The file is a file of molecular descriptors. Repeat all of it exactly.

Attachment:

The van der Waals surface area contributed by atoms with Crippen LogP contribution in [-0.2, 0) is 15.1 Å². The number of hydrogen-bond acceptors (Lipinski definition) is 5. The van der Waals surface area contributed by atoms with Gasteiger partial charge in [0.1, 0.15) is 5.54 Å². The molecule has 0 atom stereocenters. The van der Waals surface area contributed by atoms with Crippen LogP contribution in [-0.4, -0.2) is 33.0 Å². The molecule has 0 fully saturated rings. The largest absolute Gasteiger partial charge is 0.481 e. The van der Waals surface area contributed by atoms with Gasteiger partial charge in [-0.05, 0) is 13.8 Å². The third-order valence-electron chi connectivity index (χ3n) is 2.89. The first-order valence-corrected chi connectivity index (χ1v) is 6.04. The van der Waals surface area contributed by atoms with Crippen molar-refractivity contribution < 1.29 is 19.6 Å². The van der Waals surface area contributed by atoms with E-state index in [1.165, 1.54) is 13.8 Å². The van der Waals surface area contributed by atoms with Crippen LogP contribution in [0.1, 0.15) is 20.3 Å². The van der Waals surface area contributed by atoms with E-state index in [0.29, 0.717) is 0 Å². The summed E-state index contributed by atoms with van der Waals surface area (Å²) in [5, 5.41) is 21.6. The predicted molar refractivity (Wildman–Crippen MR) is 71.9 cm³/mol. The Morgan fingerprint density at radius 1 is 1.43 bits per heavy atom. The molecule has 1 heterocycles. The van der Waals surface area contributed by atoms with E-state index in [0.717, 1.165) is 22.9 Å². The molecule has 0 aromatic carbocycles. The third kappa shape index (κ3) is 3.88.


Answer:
The van der Waals surface area contributed by atoms with Crippen LogP contribution in [-0.2, 0) is 15.1 Å². The number of hydrogen-bond acceptors (Lipinski definition) is 5. The van der Waals surface area contributed by atoms with Gasteiger partial charge in [0.1, 0.15) is 5.54 Å². The molecule has 0 atom stereocenters. The van der Waals surface area contributed by atoms with Crippen LogP contribution in [-0.4, -0.2) is 33.0 Å². The molecule has 0 fully saturated rings. The largest absolute Gasteiger partial charge is 0.481 e. The van der Waals surface area contributed by atoms with Gasteiger partial charge in [-0.05, 0) is 13.8 Å². The third-order valence-electron chi connectivity index (χ3n) is 2.89. The first-order valence-corrected chi connectivity index (χ1v) is 6.04. The van der Waals surface area contributed by atoms with Crippen molar-refractivity contribution < 1.29 is 19.6 Å². The van der Waals surface area contributed by atoms with E-state index in [1.165, 1.54) is 13.8 Å². The van der Waals surface area contributed by atoms with Crippen LogP contribution in [0.1, 0.15) is 20.3 Å². The van der Waals surface area contributed by atoms with E-state index in [0.29, 0.717) is 0 Å². The summed E-state index contributed by atoms with van der Waals surface area (Å²) in [5, 5.41) is 21.6. The predicted molar refractivity (Wildman–Crippen MR) is 71.9 cm³/mol. The Morgan fingerprint density at radius 1 is 1.43 bits per heavy atom. The molecule has 1 heterocycles. The van der Waals surface area contributed by atoms with E-state index in [0.717, 1.165) is 22.9 Å². The molecule has 0 aromatic carbocycles. The third kappa shape index (κ3) is 3.88.